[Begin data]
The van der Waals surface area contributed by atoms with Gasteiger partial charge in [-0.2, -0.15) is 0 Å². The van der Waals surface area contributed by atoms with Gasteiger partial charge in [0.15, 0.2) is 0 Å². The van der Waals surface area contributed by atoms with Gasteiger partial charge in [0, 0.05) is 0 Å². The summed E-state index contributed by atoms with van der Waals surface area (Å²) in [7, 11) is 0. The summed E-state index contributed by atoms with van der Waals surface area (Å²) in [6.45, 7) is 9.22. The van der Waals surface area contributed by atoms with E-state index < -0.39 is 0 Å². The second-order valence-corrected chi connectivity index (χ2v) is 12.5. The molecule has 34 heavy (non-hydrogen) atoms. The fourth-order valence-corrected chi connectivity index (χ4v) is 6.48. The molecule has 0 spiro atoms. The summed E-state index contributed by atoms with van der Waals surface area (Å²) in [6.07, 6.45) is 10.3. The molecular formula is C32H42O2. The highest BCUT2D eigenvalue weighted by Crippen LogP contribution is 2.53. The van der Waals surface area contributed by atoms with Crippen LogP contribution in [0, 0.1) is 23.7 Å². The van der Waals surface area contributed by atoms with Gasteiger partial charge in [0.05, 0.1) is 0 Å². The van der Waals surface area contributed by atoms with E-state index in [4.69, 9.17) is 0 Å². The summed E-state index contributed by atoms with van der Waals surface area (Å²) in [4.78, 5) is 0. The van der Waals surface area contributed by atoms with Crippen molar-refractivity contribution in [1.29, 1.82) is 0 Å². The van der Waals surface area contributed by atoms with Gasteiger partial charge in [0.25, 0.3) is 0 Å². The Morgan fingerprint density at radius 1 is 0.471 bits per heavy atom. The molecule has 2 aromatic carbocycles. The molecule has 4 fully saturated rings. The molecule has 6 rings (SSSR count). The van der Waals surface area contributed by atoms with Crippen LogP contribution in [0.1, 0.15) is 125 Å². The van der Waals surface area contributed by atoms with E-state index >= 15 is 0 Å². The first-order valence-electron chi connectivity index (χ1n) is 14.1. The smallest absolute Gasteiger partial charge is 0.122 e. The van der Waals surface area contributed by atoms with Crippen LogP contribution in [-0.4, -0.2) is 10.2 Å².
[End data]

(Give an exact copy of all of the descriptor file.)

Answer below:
The van der Waals surface area contributed by atoms with Gasteiger partial charge in [-0.2, -0.15) is 0 Å². The van der Waals surface area contributed by atoms with Gasteiger partial charge in [0.15, 0.2) is 0 Å². The van der Waals surface area contributed by atoms with Gasteiger partial charge in [0, 0.05) is 0 Å². The summed E-state index contributed by atoms with van der Waals surface area (Å²) in [7, 11) is 0. The summed E-state index contributed by atoms with van der Waals surface area (Å²) in [6.45, 7) is 9.22. The van der Waals surface area contributed by atoms with E-state index < -0.39 is 0 Å². The second-order valence-corrected chi connectivity index (χ2v) is 12.5. The molecule has 34 heavy (non-hydrogen) atoms. The fourth-order valence-corrected chi connectivity index (χ4v) is 6.48. The molecule has 0 spiro atoms. The summed E-state index contributed by atoms with van der Waals surface area (Å²) in [6.07, 6.45) is 10.3. The molecular formula is C32H42O2. The highest BCUT2D eigenvalue weighted by Crippen LogP contribution is 2.53. The van der Waals surface area contributed by atoms with Crippen LogP contribution in [0, 0.1) is 23.7 Å². The van der Waals surface area contributed by atoms with Gasteiger partial charge in [0.05, 0.1) is 0 Å². The van der Waals surface area contributed by atoms with E-state index in [4.69, 9.17) is 0 Å². The summed E-state index contributed by atoms with van der Waals surface area (Å²) in [4.78, 5) is 0. The van der Waals surface area contributed by atoms with Crippen molar-refractivity contribution in [1.29, 1.82) is 0 Å². The van der Waals surface area contributed by atoms with Gasteiger partial charge in [0.25, 0.3) is 0 Å². The Morgan fingerprint density at radius 1 is 0.471 bits per heavy atom. The molecule has 2 aromatic carbocycles. The molecule has 4 fully saturated rings. The molecule has 6 rings (SSSR count). The van der Waals surface area contributed by atoms with Crippen LogP contribution in [0.1, 0.15) is 125 Å². The van der Waals surface area contributed by atoms with E-state index >= 15 is 0 Å². The first-order valence-electron chi connectivity index (χ1n) is 14.1. The smallest absolute Gasteiger partial charge is 0.122 e. The van der Waals surface area contributed by atoms with Crippen LogP contribution in [-0.4, -0.2) is 10.2 Å².